Spurs were holding their own, whilst there were few direct threats to either keeper, but Les Ferdinand tried a first time shot running onto an Anderton long ball, hitting the ball dismally wide. The best bit of football in that first half came when Perry superbly beat Hasselbaink in the tackle, retained the ball, and then sent Davies clear down the line. Davies' cross was just to high for Sheringham to make decent contact.
A Ziege throw was headed on by Ledley King, but Ferdinand's shot was deflected for a corner, and then on the stroke of half time came a killer blow against Spurs. Le Saux's shot seemed to be blocked and was going weakly towards Sullivan on the right side of the six yard area. Lampard was sharp and best Sullivan to the ball, sending a lofted ball to the back post, where Hasselbaink swooped mercilessly to head home. It was cruel blow at such a time, and only a foretelling of worse to come.
Two minutes after the break, and Spurs had another fine move through Anderton and Ferdinand, who set up Sheringham for a fine 20 yard dipping shot that rebounded cruelly off the bar, with De Goey well beaten. Minutes later, Teddy was the provider with a long ball from the left, that Davies headed wide from the edge of the box. The Spurs injury jinx continued with Bunjevcevic having to give in to a head injury, being replaced by Alton Thelwell, who acquitted himself well against such opposition.
A deserved equaliser came for Tottenham after 66 minutes, through a fine move. Perry's long ball was headed on by Ferdinand, and flicked by Davies into the path of Captain Teddy Sheringham. Ted's first shot was well saved by De Goey, but only parried, and Teddy was the first on the scene to finish off. Spurs then enjoyed considerable pressure, and another Ziege throw was headed on by Ferdinand to Anderton who hit wide from outside the area. Chelsea were starting to get physical, as Le Saux and Lampard were added to the referee's list of miscreants for desperate fouls.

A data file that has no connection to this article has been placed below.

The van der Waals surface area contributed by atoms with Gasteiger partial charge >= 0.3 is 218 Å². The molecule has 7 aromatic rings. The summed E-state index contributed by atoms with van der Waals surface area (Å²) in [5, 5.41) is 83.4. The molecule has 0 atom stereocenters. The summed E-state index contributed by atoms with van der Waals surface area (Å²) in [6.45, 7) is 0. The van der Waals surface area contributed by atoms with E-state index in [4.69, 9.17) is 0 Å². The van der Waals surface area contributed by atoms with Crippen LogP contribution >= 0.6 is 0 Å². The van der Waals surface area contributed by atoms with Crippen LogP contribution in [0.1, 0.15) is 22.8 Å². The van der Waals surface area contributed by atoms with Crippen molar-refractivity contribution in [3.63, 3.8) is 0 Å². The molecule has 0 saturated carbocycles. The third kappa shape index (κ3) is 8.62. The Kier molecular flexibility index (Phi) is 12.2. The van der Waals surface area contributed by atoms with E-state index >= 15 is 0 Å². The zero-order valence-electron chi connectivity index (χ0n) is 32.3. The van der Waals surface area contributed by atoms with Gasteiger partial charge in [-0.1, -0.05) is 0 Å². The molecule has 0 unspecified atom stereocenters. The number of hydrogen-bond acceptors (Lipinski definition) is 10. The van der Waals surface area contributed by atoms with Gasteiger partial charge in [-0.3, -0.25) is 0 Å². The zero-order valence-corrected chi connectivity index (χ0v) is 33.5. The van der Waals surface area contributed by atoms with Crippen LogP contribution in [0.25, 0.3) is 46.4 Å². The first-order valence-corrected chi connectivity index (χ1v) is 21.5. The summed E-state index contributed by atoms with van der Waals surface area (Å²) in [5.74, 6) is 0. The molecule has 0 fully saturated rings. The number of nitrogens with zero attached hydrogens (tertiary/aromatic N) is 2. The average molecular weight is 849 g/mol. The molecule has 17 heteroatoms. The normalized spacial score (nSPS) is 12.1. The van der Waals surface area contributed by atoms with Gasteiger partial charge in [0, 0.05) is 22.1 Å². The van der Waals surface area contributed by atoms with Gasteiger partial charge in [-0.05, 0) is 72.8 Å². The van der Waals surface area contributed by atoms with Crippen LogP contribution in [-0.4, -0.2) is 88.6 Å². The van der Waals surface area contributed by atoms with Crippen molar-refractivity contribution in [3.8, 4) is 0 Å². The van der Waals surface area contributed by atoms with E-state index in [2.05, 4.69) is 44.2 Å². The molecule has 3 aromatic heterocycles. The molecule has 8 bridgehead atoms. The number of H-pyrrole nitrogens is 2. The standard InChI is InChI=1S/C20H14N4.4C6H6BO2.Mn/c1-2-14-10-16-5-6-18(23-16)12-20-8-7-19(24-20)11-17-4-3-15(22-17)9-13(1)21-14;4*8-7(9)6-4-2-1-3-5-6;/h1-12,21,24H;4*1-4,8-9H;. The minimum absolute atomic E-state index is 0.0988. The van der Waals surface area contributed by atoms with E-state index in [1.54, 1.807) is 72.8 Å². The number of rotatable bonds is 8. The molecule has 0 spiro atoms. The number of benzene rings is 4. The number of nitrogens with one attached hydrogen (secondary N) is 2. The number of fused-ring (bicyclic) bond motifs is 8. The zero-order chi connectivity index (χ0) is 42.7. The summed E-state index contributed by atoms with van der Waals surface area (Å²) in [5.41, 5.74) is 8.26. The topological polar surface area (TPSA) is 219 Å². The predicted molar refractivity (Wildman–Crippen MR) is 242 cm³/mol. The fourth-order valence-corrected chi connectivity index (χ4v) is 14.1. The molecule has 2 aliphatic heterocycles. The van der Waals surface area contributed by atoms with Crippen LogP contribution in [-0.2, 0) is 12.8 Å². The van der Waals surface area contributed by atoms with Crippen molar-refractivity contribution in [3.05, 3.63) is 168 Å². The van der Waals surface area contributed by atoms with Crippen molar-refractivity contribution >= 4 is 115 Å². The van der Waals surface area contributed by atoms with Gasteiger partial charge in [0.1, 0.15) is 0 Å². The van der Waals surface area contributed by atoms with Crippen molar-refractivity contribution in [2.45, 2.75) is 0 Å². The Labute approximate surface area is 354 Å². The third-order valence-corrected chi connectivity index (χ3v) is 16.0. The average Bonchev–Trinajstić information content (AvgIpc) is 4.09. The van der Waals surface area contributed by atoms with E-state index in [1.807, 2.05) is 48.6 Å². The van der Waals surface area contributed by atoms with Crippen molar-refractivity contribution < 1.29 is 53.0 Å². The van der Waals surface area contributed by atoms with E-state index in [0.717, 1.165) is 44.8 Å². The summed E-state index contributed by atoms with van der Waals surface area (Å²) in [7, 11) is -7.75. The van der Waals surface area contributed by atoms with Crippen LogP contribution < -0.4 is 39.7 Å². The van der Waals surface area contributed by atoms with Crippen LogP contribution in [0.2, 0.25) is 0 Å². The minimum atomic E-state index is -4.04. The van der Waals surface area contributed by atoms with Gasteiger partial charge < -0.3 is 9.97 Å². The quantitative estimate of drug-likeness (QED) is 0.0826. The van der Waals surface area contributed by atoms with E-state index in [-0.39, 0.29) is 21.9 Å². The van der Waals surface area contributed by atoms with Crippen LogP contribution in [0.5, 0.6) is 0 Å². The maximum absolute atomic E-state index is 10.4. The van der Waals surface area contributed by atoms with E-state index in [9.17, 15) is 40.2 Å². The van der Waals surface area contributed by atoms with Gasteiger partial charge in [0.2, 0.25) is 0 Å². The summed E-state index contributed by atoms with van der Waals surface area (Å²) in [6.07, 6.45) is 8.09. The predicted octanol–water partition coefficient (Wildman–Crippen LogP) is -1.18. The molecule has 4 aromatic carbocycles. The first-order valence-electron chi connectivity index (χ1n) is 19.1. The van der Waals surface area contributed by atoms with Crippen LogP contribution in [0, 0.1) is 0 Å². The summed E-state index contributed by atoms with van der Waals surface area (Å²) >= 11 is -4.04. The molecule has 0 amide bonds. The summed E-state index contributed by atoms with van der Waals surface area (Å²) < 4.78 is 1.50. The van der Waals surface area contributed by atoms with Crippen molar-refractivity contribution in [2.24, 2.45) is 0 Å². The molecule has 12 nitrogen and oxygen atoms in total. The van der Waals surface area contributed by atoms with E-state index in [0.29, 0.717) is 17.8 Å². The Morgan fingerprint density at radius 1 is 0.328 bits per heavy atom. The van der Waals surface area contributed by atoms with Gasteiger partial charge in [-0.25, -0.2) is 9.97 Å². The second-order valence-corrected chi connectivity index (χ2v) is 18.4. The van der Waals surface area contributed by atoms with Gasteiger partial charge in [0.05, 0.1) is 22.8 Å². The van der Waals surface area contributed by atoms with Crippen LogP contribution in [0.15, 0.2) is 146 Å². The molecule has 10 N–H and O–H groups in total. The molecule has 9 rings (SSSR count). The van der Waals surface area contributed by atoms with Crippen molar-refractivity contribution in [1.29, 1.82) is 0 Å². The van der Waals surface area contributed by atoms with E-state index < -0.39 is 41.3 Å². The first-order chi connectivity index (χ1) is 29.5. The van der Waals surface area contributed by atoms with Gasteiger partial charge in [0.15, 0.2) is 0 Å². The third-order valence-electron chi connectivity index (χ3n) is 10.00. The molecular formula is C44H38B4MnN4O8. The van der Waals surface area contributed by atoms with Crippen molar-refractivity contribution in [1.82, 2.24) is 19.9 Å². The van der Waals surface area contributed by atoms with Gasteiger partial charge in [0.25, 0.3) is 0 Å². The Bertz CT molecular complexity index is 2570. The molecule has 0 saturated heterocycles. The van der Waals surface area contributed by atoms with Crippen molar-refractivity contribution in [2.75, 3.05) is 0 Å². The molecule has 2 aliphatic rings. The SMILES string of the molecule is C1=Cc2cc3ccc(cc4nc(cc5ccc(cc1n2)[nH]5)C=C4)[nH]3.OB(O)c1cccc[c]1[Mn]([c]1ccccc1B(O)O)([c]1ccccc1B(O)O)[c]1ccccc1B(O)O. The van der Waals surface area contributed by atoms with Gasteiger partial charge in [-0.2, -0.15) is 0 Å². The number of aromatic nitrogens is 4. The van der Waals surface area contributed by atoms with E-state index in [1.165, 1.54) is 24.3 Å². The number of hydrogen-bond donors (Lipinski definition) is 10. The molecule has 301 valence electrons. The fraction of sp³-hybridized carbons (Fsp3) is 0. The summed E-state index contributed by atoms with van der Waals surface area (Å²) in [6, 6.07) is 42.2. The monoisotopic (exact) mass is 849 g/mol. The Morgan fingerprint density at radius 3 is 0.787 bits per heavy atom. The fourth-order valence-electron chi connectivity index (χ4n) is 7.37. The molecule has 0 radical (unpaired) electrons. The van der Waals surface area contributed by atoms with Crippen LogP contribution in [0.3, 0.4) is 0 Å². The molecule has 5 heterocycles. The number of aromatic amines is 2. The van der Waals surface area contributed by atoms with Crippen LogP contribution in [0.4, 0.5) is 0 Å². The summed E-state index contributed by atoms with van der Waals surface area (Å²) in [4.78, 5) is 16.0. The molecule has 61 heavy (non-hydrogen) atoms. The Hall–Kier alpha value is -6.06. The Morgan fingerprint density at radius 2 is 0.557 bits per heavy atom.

Then came that controversial penalty incident. I am writing this report before the benefit of any replays, so put myself on the line here, but Ginola used to get booked for far less obvious dives, and I was convinced that when Dunn blew his whistle, he was going to put Hasselbaink into his book. There was delay, as he consulted his linesman, but the decision stood, and then the agony was prolonged for the home fans, as Hasselbaink nonchalantly took little run-up, Sullivan dived to his right to push the ball onto the post, only for it to rebound across the goal, and only cross the line after hitting the other post. Justice was not done!
As I said earlier, Spurs did lose most of their composure, but somehow they conjured up another equaliser, when Les Ferdinand cut the ball back from the bye line for Teddy to finish with his right foot at the near post, scoring his 100th all time goal for Spurs. It looked as if Spurs would at least get a point, but there was more drama to come. Perry got angry with Lampard as he went flailing in the box, after another penalty. Lampard retaliated and raised his arm to Perry, getting a second yellow, only after the referee consulted his assistant. Surely this was a straight red card offence? Then, in the dying moments Ziege gave away a needless corner (in fairness he obviously did not get a call from the keeper), which was taken by Petit, flicked on by Gudjohnsen, and headed home from close range by Chelsea captain Desailly to complete another day of misery for Spurs against Chelsea.
· Brian Judson's Preview for this game can still be read here
· Declan Mulcahy's Last Five Stats for this game can still be read here
· Check the current team appearances, cards and scorers in all competitions